Hello Mike, I have planned a trip in the Alps. We will ride from Thonons-les-Bains to Nice. What would you suggest for recuperation? We will have only two days off in a 14 days trip. I know that a good night sleep and lifting legs, do you have others tricks? I love your video, I've seen them all. Keep up the good work, Robert.

Hi Robert,

You are in for a treat, that’s such an amazing route…absolutely love it!

Pacing, pacing, pacing is the key. On such a long journey and with little time to recover it’s important to really work at your level (and enjoy the moment as much as you can). I actually put a short article together highlighting some of the key tips for good recovery that may be useful here.

Overall you really need to focus on recovery as a complete, around the clock, process. Even when you’re on the bike think about saving your legs by using a smaller gear. Keeping the fuel coming in with good fuel and hydration, stay off your feet as much as possible pre and post ride. All the little things help to add up to aid your recovery.

Roll on the Alps!!

Good luck!


Mike, Thank you for your fantastic Col Collective series! I am an older rider (63) who is coming back after a long layoff from serious cycling. I would like to tackle some big climbs, but do not yet feel ready for climbs line the Galibier or Stelvio, for example. Do you have suggestions for climbs that do not have such a steady diet of 10% plus gradients? Also, any tips on setup would be welcomed. Thank you, again!

Hi Ralph,

Super happy to hear you are enjoying The Col Collective.

Great to hear you’re thinking of tackling some cols. I’d say that the best region to look at would be the Pyrenees, in general the climbs are more mellow and slightly lower altitude.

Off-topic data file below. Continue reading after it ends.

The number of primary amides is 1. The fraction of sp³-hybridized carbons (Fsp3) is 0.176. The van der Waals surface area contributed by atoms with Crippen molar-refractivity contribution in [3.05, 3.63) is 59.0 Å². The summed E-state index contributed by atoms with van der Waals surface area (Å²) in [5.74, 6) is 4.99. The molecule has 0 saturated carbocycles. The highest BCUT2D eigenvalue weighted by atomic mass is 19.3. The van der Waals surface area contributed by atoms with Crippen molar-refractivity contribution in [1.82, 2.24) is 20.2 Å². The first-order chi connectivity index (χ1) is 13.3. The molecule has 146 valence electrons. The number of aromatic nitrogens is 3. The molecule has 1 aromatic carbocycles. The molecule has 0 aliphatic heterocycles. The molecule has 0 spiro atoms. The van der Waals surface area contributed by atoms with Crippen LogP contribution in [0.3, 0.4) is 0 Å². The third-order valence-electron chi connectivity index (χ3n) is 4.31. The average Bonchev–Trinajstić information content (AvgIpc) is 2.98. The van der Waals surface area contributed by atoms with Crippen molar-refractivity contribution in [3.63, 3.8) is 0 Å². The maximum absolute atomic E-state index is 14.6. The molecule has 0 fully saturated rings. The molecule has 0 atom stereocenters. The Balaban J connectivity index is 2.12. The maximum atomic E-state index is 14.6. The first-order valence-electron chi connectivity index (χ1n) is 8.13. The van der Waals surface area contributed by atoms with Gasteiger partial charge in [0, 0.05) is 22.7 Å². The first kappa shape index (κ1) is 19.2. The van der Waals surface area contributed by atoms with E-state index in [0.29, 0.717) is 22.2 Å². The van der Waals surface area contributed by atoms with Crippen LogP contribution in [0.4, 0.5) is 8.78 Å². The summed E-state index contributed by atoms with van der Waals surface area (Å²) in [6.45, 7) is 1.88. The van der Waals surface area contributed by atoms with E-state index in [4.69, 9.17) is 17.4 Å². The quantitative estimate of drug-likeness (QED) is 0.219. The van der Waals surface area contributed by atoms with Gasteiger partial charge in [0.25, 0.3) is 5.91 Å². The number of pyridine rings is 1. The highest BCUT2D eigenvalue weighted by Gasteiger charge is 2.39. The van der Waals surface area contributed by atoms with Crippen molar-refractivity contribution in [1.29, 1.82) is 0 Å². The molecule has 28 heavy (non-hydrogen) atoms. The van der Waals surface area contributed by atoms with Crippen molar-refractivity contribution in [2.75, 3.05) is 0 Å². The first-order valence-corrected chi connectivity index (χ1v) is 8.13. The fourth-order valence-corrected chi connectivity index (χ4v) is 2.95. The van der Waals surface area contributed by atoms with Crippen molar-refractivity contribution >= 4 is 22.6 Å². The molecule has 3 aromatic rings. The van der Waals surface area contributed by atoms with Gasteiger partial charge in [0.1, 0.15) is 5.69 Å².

We’ll be releasing more videos from the Pyrenees in the coming weeks. Maybe have a look at climbs out of Bagneres de Luchon (Peyresourde, Superbagneres, Port de Bales) and also the Col d’Aspin (from Sainte Marie de Campan) If you do end up there and feel up to it then you can also tackle the Tourmalet which, although it’s the highest road pass in the Pyrenees, with the right set-up could be possible as it’s not super steep and allows you to get into a good rhythm. Speaking of set-up, I would recommend a 34 tooth chainring and up to a 32 tooth sprocket on the rear. The great thing is there is no time limit on the climbs, just find your own pace and enjoy the moment.

I hope that helps.

Best of luck!


Hi, I am participating in Haute Route Pyrenees this year. What sort of watts/kg does a rider in middle of the pack have? Would really help me to know where I fit in. Kazim

Hi Kazim,

Thanks for getting in touch and great choice of events, the Haute Route Pyrenees is an absolute all time favourite of mine! Stunning, peaceful and just how bike riding in the mountains should be.

I’ve often referred to this table to get an idea of watts/kg from professional to non-trained cyclists, look at the figure in the FT column. Do you know your functional threshold power? A mid-pack Haute Route rider would be in the Moderate to Good section.

The beauty of the Haute Route is that they cater for all abilities, it’s much more of a life experience than anything else and this is what they want you to have. Of course, training and being in as good physical shape as possible is important so shouldn’t be overlooked but maybe it’s easier to gauge your level by asking a few simple questions, for example….

1) What sort of level are you at as a cyclist at the moment (e.g. just started / regular / experienced)

2) What’s the longest training ride or event you’ve done in the past?

3) Have you ridden any sportives in the past (single day or multi-day events) and where did you finish in these?

4) How many hours per week on average are you able to ride?

With these questions it should be possible to get a good understanding of your level and if you do know your own functional threshold power that’s even better.

I hope that helps. Roll on summer and the mountains!

All the best,


Hi Mike,